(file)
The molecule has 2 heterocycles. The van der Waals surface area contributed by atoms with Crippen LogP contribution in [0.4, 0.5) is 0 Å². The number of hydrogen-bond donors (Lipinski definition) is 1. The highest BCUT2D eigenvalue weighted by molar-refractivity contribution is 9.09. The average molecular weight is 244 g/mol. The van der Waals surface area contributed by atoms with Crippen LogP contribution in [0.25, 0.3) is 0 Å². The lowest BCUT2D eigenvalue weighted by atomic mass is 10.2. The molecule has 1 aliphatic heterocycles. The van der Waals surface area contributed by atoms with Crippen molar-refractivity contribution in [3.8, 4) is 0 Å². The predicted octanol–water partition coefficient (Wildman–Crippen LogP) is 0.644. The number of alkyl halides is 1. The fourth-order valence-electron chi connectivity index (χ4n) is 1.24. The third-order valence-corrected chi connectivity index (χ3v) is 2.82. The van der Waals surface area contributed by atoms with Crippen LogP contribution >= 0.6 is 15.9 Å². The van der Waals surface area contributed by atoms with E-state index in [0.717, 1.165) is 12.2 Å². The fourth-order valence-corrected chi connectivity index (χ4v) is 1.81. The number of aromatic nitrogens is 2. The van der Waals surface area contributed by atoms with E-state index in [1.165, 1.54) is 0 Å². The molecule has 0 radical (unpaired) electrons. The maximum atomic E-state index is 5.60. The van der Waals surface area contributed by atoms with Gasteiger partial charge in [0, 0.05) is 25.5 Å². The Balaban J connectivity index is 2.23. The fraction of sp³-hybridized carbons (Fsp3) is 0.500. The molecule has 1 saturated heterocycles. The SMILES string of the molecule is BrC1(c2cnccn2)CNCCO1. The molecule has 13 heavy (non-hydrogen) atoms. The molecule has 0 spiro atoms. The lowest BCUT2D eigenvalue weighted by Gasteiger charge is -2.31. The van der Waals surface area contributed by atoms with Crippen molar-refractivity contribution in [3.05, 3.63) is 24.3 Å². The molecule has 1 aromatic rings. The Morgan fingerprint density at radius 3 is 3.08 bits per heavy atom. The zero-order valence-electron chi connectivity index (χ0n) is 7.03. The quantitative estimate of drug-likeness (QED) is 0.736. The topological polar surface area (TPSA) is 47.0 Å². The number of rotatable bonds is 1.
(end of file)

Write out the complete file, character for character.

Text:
The molecule has 2 heterocycles. The van der Waals surface area contributed by atoms with Crippen LogP contribution in [0.4, 0.5) is 0 Å². The number of hydrogen-bond donors (Lipinski definition) is 1. The highest BCUT2D eigenvalue weighted by molar-refractivity contribution is 9.09. The average molecular weight is 244 g/mol. The van der Waals surface area contributed by atoms with Crippen LogP contribution in [0.25, 0.3) is 0 Å². The lowest BCUT2D eigenvalue weighted by atomic mass is 10.2. The molecule has 1 aliphatic heterocycles. The van der Waals surface area contributed by atoms with Crippen molar-refractivity contribution in [3.8, 4) is 0 Å². The predicted octanol–water partition coefficient (Wildman–Crippen LogP) is 0.644. The number of alkyl halides is 1. The fourth-order valence-electron chi connectivity index (χ4n) is 1.24. The third-order valence-corrected chi connectivity index (χ3v) is 2.82. The van der Waals surface area contributed by atoms with Crippen LogP contribution >= 0.6 is 15.9 Å². The van der Waals surface area contributed by atoms with E-state index in [0.717, 1.165) is 12.2 Å². The fourth-order valence-corrected chi connectivity index (χ4v) is 1.81. The number of aromatic nitrogens is 2. The van der Waals surface area contributed by atoms with E-state index in [1.165, 1.54) is 0 Å². The molecule has 0 radical (unpaired) electrons. The maximum atomic E-state index is 5.60. The van der Waals surface area contributed by atoms with Gasteiger partial charge in [0, 0.05) is 25.5 Å². The Balaban J connectivity index is 2.23. The fraction of sp³-hybridized carbons (Fsp3) is 0.500. The molecule has 1 saturated heterocycles. The SMILES string of the molecule is BrC1(c2cnccn2)CNCCO1. The molecule has 13 heavy (non-hydrogen) atoms. The molecule has 0 spiro atoms. The lowest BCUT2D eigenvalue weighted by Gasteiger charge is -2.31. The van der Waals surface area contributed by atoms with Crippen molar-refractivity contribution in [3.05, 3.63) is 24.3 Å². The molecule has 1 aromatic rings. The Morgan fingerprint density at radius 3 is 3.08 bits per heavy atom. The zero-order valence-electron chi connectivity index (χ0n) is 7.03. The quantitative estimate of drug-likeness (QED) is 0.736. The topological polar surface area (TPSA) is 47.0 Å². The number of rotatable bonds is 1.